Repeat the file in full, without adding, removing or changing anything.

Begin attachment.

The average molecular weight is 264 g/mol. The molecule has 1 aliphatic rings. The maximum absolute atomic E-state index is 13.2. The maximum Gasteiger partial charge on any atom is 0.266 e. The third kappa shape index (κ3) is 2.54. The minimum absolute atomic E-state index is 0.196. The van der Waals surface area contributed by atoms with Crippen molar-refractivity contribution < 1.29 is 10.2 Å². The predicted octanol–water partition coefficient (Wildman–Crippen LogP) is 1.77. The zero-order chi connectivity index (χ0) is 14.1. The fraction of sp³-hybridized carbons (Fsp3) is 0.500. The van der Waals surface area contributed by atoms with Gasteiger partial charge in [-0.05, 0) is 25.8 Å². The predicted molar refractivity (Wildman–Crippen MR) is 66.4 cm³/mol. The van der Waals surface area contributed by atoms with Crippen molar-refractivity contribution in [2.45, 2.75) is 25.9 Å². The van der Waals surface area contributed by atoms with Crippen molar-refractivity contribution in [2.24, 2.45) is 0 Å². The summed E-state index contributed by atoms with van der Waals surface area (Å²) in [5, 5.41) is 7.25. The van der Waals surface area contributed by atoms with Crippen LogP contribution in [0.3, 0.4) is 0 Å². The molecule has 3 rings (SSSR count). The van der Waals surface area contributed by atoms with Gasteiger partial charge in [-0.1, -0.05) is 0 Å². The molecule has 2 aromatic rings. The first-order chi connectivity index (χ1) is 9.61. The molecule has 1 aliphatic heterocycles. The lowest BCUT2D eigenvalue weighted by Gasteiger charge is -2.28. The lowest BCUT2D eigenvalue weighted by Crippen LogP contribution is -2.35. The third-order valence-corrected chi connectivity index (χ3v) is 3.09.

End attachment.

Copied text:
The average molecular weight is 264 g/mol. The molecule has 1 aliphatic rings. The maximum absolute atomic E-state index is 13.2. The maximum Gasteiger partial charge on any atom is 0.266 e. The third kappa shape index (κ3) is 2.54. The minimum absolute atomic E-state index is 0.196. The van der Waals surface area contributed by atoms with Crippen molar-refractivity contribution < 1.29 is 10.2 Å². The predicted octanol–water partition coefficient (Wildman–Crippen LogP) is 1.77. The zero-order chi connectivity index (χ0) is 14.1. The fraction of sp³-hybridized carbons (Fsp3) is 0.500. The van der Waals surface area contributed by atoms with Gasteiger partial charge in [-0.05, 0) is 25.8 Å². The predicted molar refractivity (Wildman–Crippen MR) is 66.4 cm³/mol. The van der Waals surface area contributed by atoms with Crippen molar-refractivity contribution in [2.45, 2.75) is 25.9 Å². The van der Waals surface area contributed by atoms with Crippen molar-refractivity contribution in [2.24, 2.45) is 0 Å². The summed E-state index contributed by atoms with van der Waals surface area (Å²) in [5, 5.41) is 7.25. The van der Waals surface area contributed by atoms with Crippen LogP contribution in [0.3, 0.4) is 0 Å². The molecule has 3 rings (SSSR count). The van der Waals surface area contributed by atoms with Gasteiger partial charge in [-0.1, -0.05) is 0 Å². The molecule has 2 aromatic rings. The first-order chi connectivity index (χ1) is 9.61. The molecule has 1 aliphatic heterocycles. The lowest BCUT2D eigenvalue weighted by Gasteiger charge is -2.28. The lowest BCUT2D eigenvalue weighted by Crippen LogP contribution is -2.35. The third-order valence-corrected chi connectivity index (χ3v) is 3.09.